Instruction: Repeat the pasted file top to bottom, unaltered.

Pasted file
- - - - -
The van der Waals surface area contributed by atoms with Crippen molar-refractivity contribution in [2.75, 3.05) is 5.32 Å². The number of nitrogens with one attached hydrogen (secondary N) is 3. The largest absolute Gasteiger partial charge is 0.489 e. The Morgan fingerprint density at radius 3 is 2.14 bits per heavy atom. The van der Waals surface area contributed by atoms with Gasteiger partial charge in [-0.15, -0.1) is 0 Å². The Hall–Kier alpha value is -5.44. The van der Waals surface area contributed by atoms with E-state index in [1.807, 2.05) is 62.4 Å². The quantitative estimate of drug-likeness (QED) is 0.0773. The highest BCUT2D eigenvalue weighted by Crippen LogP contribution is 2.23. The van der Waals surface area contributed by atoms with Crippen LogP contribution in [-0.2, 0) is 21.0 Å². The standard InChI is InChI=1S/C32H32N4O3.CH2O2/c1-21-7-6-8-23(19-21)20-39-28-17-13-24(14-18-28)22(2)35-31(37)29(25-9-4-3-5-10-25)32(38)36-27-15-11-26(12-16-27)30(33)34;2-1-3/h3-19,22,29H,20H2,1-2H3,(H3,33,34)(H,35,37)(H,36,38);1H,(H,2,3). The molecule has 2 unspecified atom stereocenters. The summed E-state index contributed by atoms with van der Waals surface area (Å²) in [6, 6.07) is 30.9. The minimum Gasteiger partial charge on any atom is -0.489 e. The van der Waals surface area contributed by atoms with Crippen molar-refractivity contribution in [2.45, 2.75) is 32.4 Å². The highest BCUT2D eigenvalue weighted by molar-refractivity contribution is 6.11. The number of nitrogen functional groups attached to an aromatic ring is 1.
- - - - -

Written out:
The van der Waals surface area contributed by atoms with Crippen molar-refractivity contribution in [2.75, 3.05) is 5.32 Å². The number of nitrogens with one attached hydrogen (secondary N) is 3. The largest absolute Gasteiger partial charge is 0.489 e. The Morgan fingerprint density at radius 3 is 2.14 bits per heavy atom. The van der Waals surface area contributed by atoms with Gasteiger partial charge in [-0.15, -0.1) is 0 Å². The Hall–Kier alpha value is -5.44. The van der Waals surface area contributed by atoms with E-state index in [1.807, 2.05) is 62.4 Å². The quantitative estimate of drug-likeness (QED) is 0.0773. The highest BCUT2D eigenvalue weighted by Crippen LogP contribution is 2.23. The van der Waals surface area contributed by atoms with Crippen LogP contribution in [-0.2, 0) is 21.0 Å². The standard InChI is InChI=1S/C32H32N4O3.CH2O2/c1-21-7-6-8-23(19-21)20-39-28-17-13-24(14-18-28)22(2)35-31(37)29(25-9-4-3-5-10-25)32(38)36-27-15-11-26(12-16-27)30(33)34;2-1-3/h3-19,22,29H,20H2,1-2H3,(H3,33,34)(H,35,37)(H,36,38);1H,(H,2,3). The molecule has 2 unspecified atom stereocenters. The summed E-state index contributed by atoms with van der Waals surface area (Å²) in [6, 6.07) is 30.9. The minimum Gasteiger partial charge on any atom is -0.489 e. The van der Waals surface area contributed by atoms with Crippen molar-refractivity contribution in [2.45, 2.75) is 32.4 Å². The highest BCUT2D eigenvalue weighted by molar-refractivity contribution is 6.11. The number of nitrogen functional groups attached to an aromatic ring is 1.